The physics community recognized that the huge energies produced by these fission chain reactions could be used to produce a bomb, and further, that expertise existed in Nazi Germany. Physicists on the Allied side, lead by Leó Szilárd, Edward Teller, and Eugene Wigner immediately worked to persuade Albert Einstein2 (whose fame would receive attention) to bring this danger to the attention of F.D. Roosevelt, which ultimately lead to the Manhattan Project and the development of the atomic bomb. Meitner herself refused to be involved in weapons research or the Los Alamos project and declared, "I will have nothing to do with a bomb!"3 She never returned to Germany or her Austrian homeland, even after the war, making a life in Sweden and retiring to England. Her nephew Otto Frisch composed the inscription on her headstone. It reads "Lise Meitner: a physicist who never lost her humanity."

Apart from her role in discovering and explaining nucleur fission, Meitner had many great acheivements. She was the only second woman to be granted a doctoral degree in physics by the University of Vienna, where she studied with the great Ludwig Boltzmann.4 She moved to Berlin and worked for Max Planck5 (who had previously refused to admit women) before beginning her 30-year long collaboration with Otto Hahn. Together with Hahn in 1917, she discovered the first long-lived isotope of the element protactinium, for which she was awarded the Leibniz Medal by the Berlin Academy of Sciences. That year, Meitner was given her own physics section at the Kaiser Wilhelm Institute for Chemistry. (It's worth noting that she and Hahn were relegated to a basement lab because women had not been allowed in the building, and that she had to go to another building to find a woman's washroom). In 1926, Meitner became the first woman in Germany to assume a post of full professor in physics, at the University of Berlin. She was praised by Albert Einstein as the "German Marie Curie". She visited the US in 1946, where she was hailed as a heroine and received the honour of the "Woman of the Year" by the National Press Club, many honorary doctorates and lectured at Princeton, Harvard and other US universities. She received the Max Planck Medal of the German Physics Society in 1949. Meitner was nominated to receive the Nobel prize three times. In 1966 Hahn, Fritz Straßmann and Meitner together were awarded the Enrico Fermi Award. In 1997, the element 109 was named meitnerium in her honour. Today the Hahn-Meitner Institut in Berlin, craters on the Moon and on Venus, and a main-belt asteroid are all named in her honour.

(This post was made with information from Lise Meitner's wikipedia entry and Sime's biography. Lise Meitner: A Life in Physics by Ruth Sime is one of the best biographies I have ever read. I recommend it highly to anyone interested.)

1 Straßmann, incidentally, was hired by Hahn and Meitner at a time he could not be hired elsewhere in Germany. He had resigned from the Society of German Chemists when it became part of a Nazi-controlled public corporation and was blacklisted. Hahn and Meitner were able to make a position for him at half pay. He and his wife hid a Jewish friend in their apartment, during the war, at great personal risk to their family.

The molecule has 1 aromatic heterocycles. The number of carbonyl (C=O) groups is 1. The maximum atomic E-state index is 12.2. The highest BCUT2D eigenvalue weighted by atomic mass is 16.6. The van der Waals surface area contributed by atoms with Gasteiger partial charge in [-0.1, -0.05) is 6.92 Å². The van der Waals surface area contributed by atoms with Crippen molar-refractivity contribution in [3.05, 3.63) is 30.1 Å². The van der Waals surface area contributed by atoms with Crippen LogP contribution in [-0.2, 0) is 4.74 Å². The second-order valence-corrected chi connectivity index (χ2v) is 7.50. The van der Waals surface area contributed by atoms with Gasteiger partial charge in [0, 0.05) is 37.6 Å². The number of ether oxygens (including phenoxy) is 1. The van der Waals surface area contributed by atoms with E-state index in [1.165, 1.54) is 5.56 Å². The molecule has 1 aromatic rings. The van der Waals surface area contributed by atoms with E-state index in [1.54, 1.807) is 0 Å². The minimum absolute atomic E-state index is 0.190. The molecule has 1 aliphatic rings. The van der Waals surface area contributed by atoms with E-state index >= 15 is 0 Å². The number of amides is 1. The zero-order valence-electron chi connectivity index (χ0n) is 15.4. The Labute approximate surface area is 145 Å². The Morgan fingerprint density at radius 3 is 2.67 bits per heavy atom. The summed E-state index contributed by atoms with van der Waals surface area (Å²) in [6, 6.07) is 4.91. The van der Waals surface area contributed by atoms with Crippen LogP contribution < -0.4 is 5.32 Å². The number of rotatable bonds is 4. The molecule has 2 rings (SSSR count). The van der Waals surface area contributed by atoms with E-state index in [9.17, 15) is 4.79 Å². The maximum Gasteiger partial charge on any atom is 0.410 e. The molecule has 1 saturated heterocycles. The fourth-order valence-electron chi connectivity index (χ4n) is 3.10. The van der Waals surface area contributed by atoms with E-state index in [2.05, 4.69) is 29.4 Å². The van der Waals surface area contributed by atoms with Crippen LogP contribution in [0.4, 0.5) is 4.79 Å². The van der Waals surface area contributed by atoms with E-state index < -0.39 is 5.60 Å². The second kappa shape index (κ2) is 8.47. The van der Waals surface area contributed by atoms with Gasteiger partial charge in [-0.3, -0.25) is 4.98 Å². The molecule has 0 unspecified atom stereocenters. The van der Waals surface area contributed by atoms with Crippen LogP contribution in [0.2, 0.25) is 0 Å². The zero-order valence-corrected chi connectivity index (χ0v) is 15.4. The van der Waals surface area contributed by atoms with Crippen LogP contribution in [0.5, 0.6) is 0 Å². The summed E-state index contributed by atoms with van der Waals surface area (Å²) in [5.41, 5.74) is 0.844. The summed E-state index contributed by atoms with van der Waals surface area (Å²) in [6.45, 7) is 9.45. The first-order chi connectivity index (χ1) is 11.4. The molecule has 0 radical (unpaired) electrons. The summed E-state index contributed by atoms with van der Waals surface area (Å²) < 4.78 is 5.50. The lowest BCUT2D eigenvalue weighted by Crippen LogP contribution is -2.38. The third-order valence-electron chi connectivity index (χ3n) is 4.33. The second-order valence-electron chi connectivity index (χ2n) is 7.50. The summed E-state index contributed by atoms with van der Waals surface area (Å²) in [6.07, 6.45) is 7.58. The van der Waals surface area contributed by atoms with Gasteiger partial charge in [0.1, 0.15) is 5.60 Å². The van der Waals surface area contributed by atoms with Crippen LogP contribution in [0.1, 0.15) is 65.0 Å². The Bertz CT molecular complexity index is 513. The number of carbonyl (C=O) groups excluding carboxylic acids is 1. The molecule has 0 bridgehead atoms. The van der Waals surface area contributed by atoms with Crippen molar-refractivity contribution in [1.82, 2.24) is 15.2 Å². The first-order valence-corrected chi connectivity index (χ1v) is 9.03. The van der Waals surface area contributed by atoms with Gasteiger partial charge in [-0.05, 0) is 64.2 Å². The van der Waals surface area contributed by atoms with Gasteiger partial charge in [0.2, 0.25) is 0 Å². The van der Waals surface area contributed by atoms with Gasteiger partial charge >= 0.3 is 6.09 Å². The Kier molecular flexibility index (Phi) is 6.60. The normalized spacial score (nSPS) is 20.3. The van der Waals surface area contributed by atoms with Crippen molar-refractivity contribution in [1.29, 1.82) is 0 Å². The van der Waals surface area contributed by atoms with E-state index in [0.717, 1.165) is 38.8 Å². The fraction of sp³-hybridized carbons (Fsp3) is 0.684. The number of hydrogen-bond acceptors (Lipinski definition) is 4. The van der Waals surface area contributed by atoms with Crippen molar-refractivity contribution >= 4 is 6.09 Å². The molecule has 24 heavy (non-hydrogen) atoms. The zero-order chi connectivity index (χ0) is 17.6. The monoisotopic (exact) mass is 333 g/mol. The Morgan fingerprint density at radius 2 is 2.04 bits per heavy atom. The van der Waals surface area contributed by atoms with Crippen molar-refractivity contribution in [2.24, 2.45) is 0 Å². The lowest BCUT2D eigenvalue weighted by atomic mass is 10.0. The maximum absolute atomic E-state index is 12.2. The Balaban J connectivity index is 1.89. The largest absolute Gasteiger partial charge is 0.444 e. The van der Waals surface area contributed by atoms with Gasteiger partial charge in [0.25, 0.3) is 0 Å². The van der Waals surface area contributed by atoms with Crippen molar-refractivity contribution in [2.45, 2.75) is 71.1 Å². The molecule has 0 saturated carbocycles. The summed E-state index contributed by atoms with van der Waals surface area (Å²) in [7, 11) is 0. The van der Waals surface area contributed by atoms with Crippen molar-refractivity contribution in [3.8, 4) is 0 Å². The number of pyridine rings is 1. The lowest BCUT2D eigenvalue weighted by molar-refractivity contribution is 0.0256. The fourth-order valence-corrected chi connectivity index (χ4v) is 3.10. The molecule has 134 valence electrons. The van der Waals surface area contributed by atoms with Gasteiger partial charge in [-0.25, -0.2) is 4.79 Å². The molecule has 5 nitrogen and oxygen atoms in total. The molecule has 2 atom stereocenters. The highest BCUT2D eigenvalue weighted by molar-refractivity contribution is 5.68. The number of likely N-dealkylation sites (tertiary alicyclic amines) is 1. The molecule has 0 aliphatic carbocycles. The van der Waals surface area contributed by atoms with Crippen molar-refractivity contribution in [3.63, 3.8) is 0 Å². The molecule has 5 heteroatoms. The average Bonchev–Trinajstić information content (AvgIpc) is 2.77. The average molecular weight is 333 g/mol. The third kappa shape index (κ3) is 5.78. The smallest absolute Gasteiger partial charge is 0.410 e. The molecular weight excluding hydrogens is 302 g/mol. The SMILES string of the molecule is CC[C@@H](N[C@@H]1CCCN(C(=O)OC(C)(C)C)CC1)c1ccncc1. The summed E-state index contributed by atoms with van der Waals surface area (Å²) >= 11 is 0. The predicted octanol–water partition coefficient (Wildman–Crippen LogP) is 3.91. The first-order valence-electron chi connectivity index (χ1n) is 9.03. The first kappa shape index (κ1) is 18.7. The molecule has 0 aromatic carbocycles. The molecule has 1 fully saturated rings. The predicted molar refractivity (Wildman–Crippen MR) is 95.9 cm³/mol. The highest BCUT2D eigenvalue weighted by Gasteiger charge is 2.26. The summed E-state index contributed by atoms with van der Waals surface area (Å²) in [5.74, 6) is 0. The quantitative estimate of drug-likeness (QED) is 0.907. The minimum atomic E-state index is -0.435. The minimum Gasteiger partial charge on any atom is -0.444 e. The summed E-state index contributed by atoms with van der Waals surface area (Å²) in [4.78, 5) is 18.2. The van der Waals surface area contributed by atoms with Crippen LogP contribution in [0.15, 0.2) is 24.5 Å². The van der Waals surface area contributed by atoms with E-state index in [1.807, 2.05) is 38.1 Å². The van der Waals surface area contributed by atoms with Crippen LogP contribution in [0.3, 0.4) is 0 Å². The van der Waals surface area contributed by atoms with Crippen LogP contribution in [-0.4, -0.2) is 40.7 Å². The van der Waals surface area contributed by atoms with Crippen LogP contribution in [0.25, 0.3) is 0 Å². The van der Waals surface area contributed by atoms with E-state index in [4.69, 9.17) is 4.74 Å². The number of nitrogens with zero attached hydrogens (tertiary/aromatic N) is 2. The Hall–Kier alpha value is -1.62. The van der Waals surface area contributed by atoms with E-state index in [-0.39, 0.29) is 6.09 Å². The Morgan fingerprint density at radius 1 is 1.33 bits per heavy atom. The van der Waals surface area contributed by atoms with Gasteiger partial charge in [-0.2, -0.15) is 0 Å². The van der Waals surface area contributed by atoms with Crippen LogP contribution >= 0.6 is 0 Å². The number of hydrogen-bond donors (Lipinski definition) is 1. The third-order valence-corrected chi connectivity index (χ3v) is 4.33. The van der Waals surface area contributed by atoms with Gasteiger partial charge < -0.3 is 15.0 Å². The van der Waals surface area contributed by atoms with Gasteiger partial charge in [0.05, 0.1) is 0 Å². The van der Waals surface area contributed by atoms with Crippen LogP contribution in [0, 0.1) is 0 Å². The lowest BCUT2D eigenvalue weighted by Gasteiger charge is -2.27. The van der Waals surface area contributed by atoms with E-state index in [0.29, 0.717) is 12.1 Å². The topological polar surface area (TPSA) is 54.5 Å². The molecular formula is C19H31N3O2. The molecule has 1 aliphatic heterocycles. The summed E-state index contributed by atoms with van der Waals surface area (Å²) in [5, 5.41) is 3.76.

2 The irony is that Einstein had been a dedicated pacificist throughout his life. At the onset of WWI, Meitner had not been able to see his point of view. Her experience as a nurse handling X-ray equipment during WWI changed her attitudes about war. (Contrast this with Hahn's WWI work developing chemical warfare under Fritz Haber, and we return once again to the question of the scientist's ethical obligations. Haber, incidentally, died in exile in 1938, because of his own Jewish heritage). Einstein saw the Nazi threat as such that it warranted pursuing an Allied fission bomb to avoid being devastated by a Germany weapon. He, of course, later denounced using the bomb as a weapon and campaigned against further development of nuclear weapons.

3 Ruth Lewin Sime, Lise Meitner: A Life in Physics (University of California Press, 1996), 305

4 Sime's biography made me a huge fan of Ludwig Boltzmann. He was a talented and kind man. He fought for his wife's right to study mathematics in the 1870s. He was a great teacher and dedicated mentor to his students, including Meitner. Tragically, he suffered from bipolar disorder and took his own life.

5 Planck's own wartime experience is quite the story. He worked hard to shield his employees at the KWG from open conflict with the Nazi regime, though he thought Hahn's suggestion of a public proclamation by scientists, against the treatment of their Jewish colleagues, would be futile. He helped secretly employ Jewish scientists and the blacklisted Straßmann. He held a memorial meeting for Fritz Haber in 1935. He was accused of being "a white jew" by Johannes Stark (Nobel Laureate and Nazi) for continuing to teach Einstein's theories. His own son Erwin, was implicated in the attempt made on Hitler's life in the July 20 plot, and was killed by the Gestapo. Though this and other personal tragedies made the end of his life very difficult, he survived to see a the Nazis defeated and lived to 1947.